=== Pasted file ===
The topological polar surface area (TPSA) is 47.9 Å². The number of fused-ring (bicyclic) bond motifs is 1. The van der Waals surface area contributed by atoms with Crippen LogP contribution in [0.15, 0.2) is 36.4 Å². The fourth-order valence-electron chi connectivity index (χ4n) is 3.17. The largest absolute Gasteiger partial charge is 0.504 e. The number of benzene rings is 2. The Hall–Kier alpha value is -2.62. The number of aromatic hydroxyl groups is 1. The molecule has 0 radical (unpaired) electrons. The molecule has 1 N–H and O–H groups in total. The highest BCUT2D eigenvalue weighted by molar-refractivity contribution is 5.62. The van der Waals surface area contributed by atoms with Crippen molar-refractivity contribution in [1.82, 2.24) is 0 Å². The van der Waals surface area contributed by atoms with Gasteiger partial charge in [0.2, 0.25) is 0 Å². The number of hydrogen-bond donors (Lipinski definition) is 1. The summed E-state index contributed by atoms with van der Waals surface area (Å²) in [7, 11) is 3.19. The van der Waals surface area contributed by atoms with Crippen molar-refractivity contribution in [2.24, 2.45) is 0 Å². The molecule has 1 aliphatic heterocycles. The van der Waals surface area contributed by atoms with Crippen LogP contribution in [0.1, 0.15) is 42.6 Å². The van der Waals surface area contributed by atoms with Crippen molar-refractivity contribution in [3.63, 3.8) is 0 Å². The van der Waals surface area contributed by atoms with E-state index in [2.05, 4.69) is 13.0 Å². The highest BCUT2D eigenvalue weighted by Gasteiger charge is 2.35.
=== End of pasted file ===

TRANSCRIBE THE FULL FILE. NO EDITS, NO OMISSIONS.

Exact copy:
The topological polar surface area (TPSA) is 47.9 Å². The number of fused-ring (bicyclic) bond motifs is 1. The van der Waals surface area contributed by atoms with Crippen LogP contribution in [0.15, 0.2) is 36.4 Å². The fourth-order valence-electron chi connectivity index (χ4n) is 3.17. The largest absolute Gasteiger partial charge is 0.504 e. The number of benzene rings is 2. The Hall–Kier alpha value is -2.62. The number of aromatic hydroxyl groups is 1. The molecule has 0 radical (unpaired) electrons. The molecule has 1 N–H and O–H groups in total. The highest BCUT2D eigenvalue weighted by molar-refractivity contribution is 5.62. The van der Waals surface area contributed by atoms with Crippen molar-refractivity contribution in [1.82, 2.24) is 0 Å². The van der Waals surface area contributed by atoms with Gasteiger partial charge in [0.2, 0.25) is 0 Å². The number of hydrogen-bond donors (Lipinski definition) is 1. The summed E-state index contributed by atoms with van der Waals surface area (Å²) in [7, 11) is 3.19. The van der Waals surface area contributed by atoms with Crippen molar-refractivity contribution in [2.24, 2.45) is 0 Å². The molecule has 1 aliphatic heterocycles. The van der Waals surface area contributed by atoms with Crippen LogP contribution in [0.1, 0.15) is 42.6 Å². The van der Waals surface area contributed by atoms with Crippen molar-refractivity contribution in [3.63, 3.8) is 0 Å². The van der Waals surface area contributed by atoms with E-state index in [2.05, 4.69) is 13.0 Å². The highest BCUT2D eigenvalue weighted by Gasteiger charge is 2.35.